Hornets are carpenters; they form their nest by a manufacture from wood. There is, however, no fear of our getting into any dispute with them about timber, for they always choose the decayed, and obligingly leave us the sound, so that "two of a trade may here agree."
The common wasp is a paper manufacturer, but it does not make use of our materials for that pur pose. Its mouth is furnished with a wonderful and beautiful saw, with which it cuts away thin splinters from the hardest timber, and these it kneads in its jaws, wetting them with a glue which it is provided with for the purpose. When this substance is thinly spread out and dried, it forms the kind of paper of which we perceive their nests to be made. Wood seems a strange thing to make paper with, and we may learn from hence what very different effects may proceed from the same cause. This is the case in spiritual things as well as temporal. The gospel will produce very different effects; it will either be the savour of life unto life or of death unto death. Let us then earnestly pray that we may make a right use of the revelations which God has given, and not turn the greatest of blessings into a deadly curse.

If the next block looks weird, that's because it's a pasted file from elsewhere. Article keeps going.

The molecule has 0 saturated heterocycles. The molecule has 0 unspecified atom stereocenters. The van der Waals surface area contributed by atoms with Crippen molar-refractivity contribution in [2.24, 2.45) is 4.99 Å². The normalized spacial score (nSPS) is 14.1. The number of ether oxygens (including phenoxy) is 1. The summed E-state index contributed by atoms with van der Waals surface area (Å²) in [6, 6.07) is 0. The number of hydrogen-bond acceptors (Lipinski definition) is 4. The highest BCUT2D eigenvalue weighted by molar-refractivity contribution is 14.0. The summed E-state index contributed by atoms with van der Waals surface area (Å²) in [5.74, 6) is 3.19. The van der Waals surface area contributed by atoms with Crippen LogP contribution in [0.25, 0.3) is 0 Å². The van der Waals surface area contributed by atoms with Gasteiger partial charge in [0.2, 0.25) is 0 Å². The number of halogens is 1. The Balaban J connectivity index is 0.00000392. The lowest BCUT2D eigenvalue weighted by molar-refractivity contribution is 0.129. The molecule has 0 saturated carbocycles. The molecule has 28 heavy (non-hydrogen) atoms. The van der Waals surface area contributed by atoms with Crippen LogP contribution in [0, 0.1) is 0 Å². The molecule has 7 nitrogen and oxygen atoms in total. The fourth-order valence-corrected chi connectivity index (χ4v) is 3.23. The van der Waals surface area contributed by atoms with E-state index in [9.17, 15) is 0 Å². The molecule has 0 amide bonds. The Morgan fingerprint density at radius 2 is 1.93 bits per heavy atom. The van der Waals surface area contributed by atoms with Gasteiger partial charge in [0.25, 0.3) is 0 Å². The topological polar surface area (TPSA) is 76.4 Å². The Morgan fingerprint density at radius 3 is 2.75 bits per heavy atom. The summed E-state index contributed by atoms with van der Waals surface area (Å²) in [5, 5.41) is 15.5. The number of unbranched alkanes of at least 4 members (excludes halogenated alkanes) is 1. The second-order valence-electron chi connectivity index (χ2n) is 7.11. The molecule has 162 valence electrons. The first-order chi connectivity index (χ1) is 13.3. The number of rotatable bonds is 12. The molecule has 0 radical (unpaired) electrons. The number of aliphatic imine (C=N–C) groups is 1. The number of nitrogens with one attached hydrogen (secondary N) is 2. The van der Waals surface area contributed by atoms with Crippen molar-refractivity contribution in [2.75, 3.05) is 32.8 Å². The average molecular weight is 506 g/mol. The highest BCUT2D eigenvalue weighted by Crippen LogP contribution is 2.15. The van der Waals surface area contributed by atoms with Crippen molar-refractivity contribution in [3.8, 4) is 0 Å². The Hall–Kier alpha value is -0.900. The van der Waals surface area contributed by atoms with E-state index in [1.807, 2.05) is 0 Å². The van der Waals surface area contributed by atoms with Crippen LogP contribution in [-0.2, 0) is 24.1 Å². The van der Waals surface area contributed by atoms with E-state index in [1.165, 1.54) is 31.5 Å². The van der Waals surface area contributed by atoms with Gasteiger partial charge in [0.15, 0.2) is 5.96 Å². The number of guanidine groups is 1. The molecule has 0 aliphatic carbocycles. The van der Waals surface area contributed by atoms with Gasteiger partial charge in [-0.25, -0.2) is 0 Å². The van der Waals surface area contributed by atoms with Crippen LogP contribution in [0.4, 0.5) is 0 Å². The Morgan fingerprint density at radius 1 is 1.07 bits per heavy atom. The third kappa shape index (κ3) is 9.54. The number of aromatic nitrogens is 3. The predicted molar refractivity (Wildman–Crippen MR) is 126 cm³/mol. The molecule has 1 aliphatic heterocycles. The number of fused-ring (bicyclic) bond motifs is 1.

There is a kind of wasp in South America, which manufactures a very superior article to that made by our common wasp. It makes its nest of the most beautiful white polished pasteboard, solid, and not to be hurt by the weather.